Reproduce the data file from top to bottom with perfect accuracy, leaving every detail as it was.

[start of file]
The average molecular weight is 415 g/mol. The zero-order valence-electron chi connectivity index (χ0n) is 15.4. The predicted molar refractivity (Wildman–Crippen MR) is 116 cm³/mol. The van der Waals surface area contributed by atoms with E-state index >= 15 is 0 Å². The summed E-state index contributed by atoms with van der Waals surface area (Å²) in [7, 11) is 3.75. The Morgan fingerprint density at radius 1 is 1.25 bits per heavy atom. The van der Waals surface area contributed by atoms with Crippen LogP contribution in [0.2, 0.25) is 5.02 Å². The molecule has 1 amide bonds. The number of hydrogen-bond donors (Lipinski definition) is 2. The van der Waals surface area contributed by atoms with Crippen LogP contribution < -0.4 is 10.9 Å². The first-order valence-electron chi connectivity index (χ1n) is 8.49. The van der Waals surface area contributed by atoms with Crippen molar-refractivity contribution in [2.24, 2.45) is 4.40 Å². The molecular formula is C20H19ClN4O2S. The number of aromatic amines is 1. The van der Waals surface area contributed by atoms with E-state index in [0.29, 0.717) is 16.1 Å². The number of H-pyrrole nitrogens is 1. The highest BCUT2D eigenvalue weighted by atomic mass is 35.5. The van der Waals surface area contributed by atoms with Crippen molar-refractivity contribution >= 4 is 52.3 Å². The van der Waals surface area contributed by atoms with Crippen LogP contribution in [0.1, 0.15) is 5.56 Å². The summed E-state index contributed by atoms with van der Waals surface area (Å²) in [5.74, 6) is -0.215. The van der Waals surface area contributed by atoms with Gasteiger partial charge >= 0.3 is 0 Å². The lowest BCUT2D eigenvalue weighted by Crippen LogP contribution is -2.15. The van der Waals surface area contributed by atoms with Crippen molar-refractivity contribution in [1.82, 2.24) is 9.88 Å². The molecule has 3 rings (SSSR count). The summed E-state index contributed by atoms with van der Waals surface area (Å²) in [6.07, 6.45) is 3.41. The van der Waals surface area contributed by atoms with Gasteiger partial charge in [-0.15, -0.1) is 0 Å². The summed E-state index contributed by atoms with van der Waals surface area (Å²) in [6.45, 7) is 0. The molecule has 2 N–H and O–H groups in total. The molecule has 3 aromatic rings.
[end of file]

The average molecular weight is 415 g/mol. The zero-order valence-electron chi connectivity index (χ0n) is 15.4. The predicted molar refractivity (Wildman–Crippen MR) is 116 cm³/mol. The van der Waals surface area contributed by atoms with E-state index >= 15 is 0 Å². The summed E-state index contributed by atoms with van der Waals surface area (Å²) in [7, 11) is 3.75. The Morgan fingerprint density at radius 1 is 1.25 bits per heavy atom. The van der Waals surface area contributed by atoms with Crippen LogP contribution in [0.2, 0.25) is 5.02 Å². The molecule has 1 amide bonds. The number of hydrogen-bond donors (Lipinski definition) is 2. The van der Waals surface area contributed by atoms with Crippen LogP contribution < -0.4 is 10.9 Å². The first-order valence-electron chi connectivity index (χ1n) is 8.49. The van der Waals surface area contributed by atoms with Crippen molar-refractivity contribution in [2.24, 2.45) is 4.40 Å². The molecular formula is C20H19ClN4O2S. The number of aromatic amines is 1. The van der Waals surface area contributed by atoms with E-state index in [0.29, 0.717) is 16.1 Å². The number of H-pyrrole nitrogens is 1. The highest BCUT2D eigenvalue weighted by atomic mass is 35.5. The van der Waals surface area contributed by atoms with Crippen molar-refractivity contribution >= 4 is 52.3 Å². The van der Waals surface area contributed by atoms with Crippen LogP contribution in [0.1, 0.15) is 5.56 Å². The summed E-state index contributed by atoms with van der Waals surface area (Å²) in [5.74, 6) is -0.215. The van der Waals surface area contributed by atoms with Gasteiger partial charge >= 0.3 is 0 Å². The lowest BCUT2D eigenvalue weighted by Crippen LogP contribution is -2.15. The van der Waals surface area contributed by atoms with Crippen molar-refractivity contribution in [1.82, 2.24) is 9.88 Å². The molecule has 3 rings (SSSR count). The summed E-state index contributed by atoms with van der Waals surface area (Å²) in [6.07, 6.45) is 3.41. The van der Waals surface area contributed by atoms with Gasteiger partial charge in [-0.15, -0.1) is 0 Å². The summed E-state index contributed by atoms with van der Waals surface area (Å²) in [6.45, 7) is 0. The molecule has 2 N–H and O–H groups in total. The molecule has 3 aromatic rings.